Two travellers driving back home after a short holiday, tired, with a long journey ahead of them. They have a long journey behind them, too, and have driven a long way in sweltering heat from their holiday destination. They are hungry, bordering on paranoia, since it has been quite a long time since they had a small breakfast. Their legs are aching from sitting in the car for too long, and their water bottle is running dry. Their stomachs have been grumbling for some time now, but they haven’t been able to find any decent place to eat in the small villages they have been passing on the way. They even got lost on the way, and wasted about an hour’s precious driving time, to add to their woes. The fact that it is the day of Diwali and they are so hungry is making them frustrated. Angry at not being fed, their stomachs begin to churn, and just at a point where they cannot take it any more and HAVE to eat whatever they can lay their hands on, they come upon this dusty little town called Aarani. They land in the middle of what seems to be a market, and get out of the car, stretching. Sunlight hits them square in the face, and their hunger and thirst amplifies.
Who are these travellers, you ask? None other than the OH and I, on our way back home from Pondicherry.
We stepped into the market, famished, ready to eat a horse, hoping to find a hotel somewhere. After all, the small town was the biggest place out of all the miniscule villages we had just passed. We walked for about a half hour, asked around, and almost liquefied in the heat, but were unable to find one single hotel! I was on the verge of catching hold of some random stranger and requesting him or her – threatening or coercing him or her, too, if need be – to cook for us. Before I could do that, though, the OH gave a small cry of delight from the depths of his parched and tired throat. I looked in the direction that he pointed to, and saw a small hotel called Vasantha Bhavan. Smiles crossed our faces, but soon faded when we realised that it was 3 PM and we might not get something to eat after all.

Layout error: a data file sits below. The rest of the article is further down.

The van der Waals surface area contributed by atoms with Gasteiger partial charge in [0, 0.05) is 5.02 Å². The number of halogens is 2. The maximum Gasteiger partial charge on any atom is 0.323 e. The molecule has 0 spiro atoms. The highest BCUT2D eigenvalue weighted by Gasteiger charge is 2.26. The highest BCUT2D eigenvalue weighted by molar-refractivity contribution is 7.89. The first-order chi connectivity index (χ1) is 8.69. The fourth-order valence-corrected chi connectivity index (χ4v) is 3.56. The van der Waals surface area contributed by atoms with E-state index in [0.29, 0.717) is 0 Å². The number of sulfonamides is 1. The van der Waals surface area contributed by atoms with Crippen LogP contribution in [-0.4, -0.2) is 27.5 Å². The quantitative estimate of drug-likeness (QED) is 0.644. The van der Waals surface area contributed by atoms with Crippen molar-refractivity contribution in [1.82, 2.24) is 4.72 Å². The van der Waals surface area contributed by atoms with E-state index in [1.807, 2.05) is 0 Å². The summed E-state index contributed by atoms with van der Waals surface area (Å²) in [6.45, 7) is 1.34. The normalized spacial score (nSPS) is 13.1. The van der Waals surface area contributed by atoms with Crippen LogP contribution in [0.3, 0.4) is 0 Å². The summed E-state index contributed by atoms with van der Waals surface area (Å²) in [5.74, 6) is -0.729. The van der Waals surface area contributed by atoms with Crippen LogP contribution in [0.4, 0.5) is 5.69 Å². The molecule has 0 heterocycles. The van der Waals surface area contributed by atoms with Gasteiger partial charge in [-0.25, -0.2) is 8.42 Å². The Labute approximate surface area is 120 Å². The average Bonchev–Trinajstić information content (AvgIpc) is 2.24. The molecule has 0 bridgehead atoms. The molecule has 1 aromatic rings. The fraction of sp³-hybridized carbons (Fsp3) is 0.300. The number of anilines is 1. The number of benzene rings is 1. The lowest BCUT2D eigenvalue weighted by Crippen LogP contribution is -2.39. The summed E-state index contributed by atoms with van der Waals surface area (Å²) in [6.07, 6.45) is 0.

However, we decided to go in and find out, and am I glad we did?! The little dining hall inside was packed, and two men were busy carrying trays of food here and there. It wasn’t a place high on decor – very basic, dark and dingy, in fact – but we were really not concerned with that. We seated ourselves on two vacant seats that we found, and were thrilled to learn that they had lemon rice, tamarind rice, tomato rice, curd rice and brinji rice on offer. We asked for a lemon rice, a tomato rice and a curd rice. At that point, all we wanted to do was to eat something substantial, and didn’t care about how it would taste. Imagine our surprise when our plates arrived, and tasted incredibly wonderful! It was then that we looked around and saw villagers all around us heartily tucking into their meals, enjoying every morsel. Der aaye par durust aaye, we told each other.
The food was lovely, and even if it were not, I am sure it would still tasted like the elixir of life to us. We were happily hogging away when a sudden cloud of smoke came from somewhere and enveloped the diners. The cook was working on his wood fire, we were told. How quaint is that?! I don’t recall ever eating food made on a proper, traditional wood fire!
We paid the bill (which was nothing, honestly), thanked the waiter profusely, and set out to leave. That was the exact moment when the immortal Naan Pesa Ninaipathu Ellam Nee Pesa Vendum, and the wonderful voices of the singers washed over us. Both of us love this song, and it is special to us. The song seemed to be perfectly fit to the atmosphere of 1980s Tamil Nadu around us. I couldn’t have asked for a better ending to the heavenly meal we had just had.